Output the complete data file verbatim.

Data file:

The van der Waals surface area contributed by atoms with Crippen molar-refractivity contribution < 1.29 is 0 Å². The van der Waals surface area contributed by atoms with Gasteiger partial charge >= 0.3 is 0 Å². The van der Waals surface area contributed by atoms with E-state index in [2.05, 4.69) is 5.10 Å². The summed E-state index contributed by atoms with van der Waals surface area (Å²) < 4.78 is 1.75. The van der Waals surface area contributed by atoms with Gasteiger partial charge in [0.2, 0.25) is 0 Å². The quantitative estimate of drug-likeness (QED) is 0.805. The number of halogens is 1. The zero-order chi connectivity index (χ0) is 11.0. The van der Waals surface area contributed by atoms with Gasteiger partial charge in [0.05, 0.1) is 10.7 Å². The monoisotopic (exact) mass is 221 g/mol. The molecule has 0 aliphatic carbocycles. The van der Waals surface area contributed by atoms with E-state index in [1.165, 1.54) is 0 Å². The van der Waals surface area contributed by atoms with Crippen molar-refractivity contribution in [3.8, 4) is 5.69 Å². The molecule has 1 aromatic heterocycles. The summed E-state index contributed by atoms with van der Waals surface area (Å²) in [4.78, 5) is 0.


The van der Waals surface area contributed by atoms with Crippen molar-refractivity contribution < 1.29 is 0 Å². The van der Waals surface area contributed by atoms with Gasteiger partial charge >= 0.3 is 0 Å². The van der Waals surface area contributed by atoms with E-state index in [2.05, 4.69) is 5.10 Å². The summed E-state index contributed by atoms with van der Waals surface area (Å²) < 4.78 is 1.75. The van der Waals surface area contributed by atoms with Gasteiger partial charge in [0.2, 0.25) is 0 Å². The quantitative estimate of drug-likeness (QED) is 0.805. The number of halogens is 1. The zero-order chi connectivity index (χ0) is 11.0. The van der Waals surface area contributed by atoms with Gasteiger partial charge in [0.05, 0.1) is 10.7 Å². The monoisotopic (exact) mass is 221 g/mol. The molecule has 0 aliphatic carbocycles. The van der Waals surface area contributed by atoms with E-state index in [1.165, 1.54) is 0 Å². The van der Waals surface area contributed by atoms with Crippen molar-refractivity contribution in [3.8, 4) is 5.69 Å². The molecule has 1 aromatic heterocycles. The summed E-state index contributed by atoms with van der Waals surface area (Å²) in [4.78, 5) is 0.